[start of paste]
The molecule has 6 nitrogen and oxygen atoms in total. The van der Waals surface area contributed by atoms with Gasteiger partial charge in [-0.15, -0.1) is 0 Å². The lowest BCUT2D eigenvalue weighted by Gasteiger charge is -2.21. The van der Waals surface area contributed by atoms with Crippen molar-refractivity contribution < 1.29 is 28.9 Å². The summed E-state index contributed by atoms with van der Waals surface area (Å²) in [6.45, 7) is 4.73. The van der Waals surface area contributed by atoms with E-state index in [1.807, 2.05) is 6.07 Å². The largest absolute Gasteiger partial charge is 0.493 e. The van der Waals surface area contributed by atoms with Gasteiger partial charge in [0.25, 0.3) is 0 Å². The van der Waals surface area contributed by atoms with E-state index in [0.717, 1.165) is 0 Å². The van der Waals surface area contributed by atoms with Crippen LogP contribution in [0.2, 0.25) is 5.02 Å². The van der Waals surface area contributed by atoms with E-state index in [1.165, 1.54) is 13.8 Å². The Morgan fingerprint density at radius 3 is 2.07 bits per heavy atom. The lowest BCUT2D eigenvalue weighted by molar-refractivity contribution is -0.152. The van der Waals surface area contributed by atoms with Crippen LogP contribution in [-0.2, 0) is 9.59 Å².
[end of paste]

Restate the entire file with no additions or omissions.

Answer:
The molecule has 6 nitrogen and oxygen atoms in total. The van der Waals surface area contributed by atoms with Gasteiger partial charge in [-0.15, -0.1) is 0 Å². The lowest BCUT2D eigenvalue weighted by Gasteiger charge is -2.21. The van der Waals surface area contributed by atoms with Crippen molar-refractivity contribution < 1.29 is 28.9 Å². The summed E-state index contributed by atoms with van der Waals surface area (Å²) in [6.45, 7) is 4.73. The van der Waals surface area contributed by atoms with E-state index in [1.807, 2.05) is 6.07 Å². The largest absolute Gasteiger partial charge is 0.493 e. The van der Waals surface area contributed by atoms with Gasteiger partial charge in [0.25, 0.3) is 0 Å². The van der Waals surface area contributed by atoms with E-state index in [0.717, 1.165) is 0 Å². The van der Waals surface area contributed by atoms with Crippen LogP contribution in [0.2, 0.25) is 5.02 Å². The van der Waals surface area contributed by atoms with E-state index in [1.165, 1.54) is 13.8 Å². The Morgan fingerprint density at radius 3 is 2.07 bits per heavy atom. The lowest BCUT2D eigenvalue weighted by molar-refractivity contribution is -0.152. The van der Waals surface area contributed by atoms with Crippen LogP contribution in [-0.2, 0) is 9.59 Å².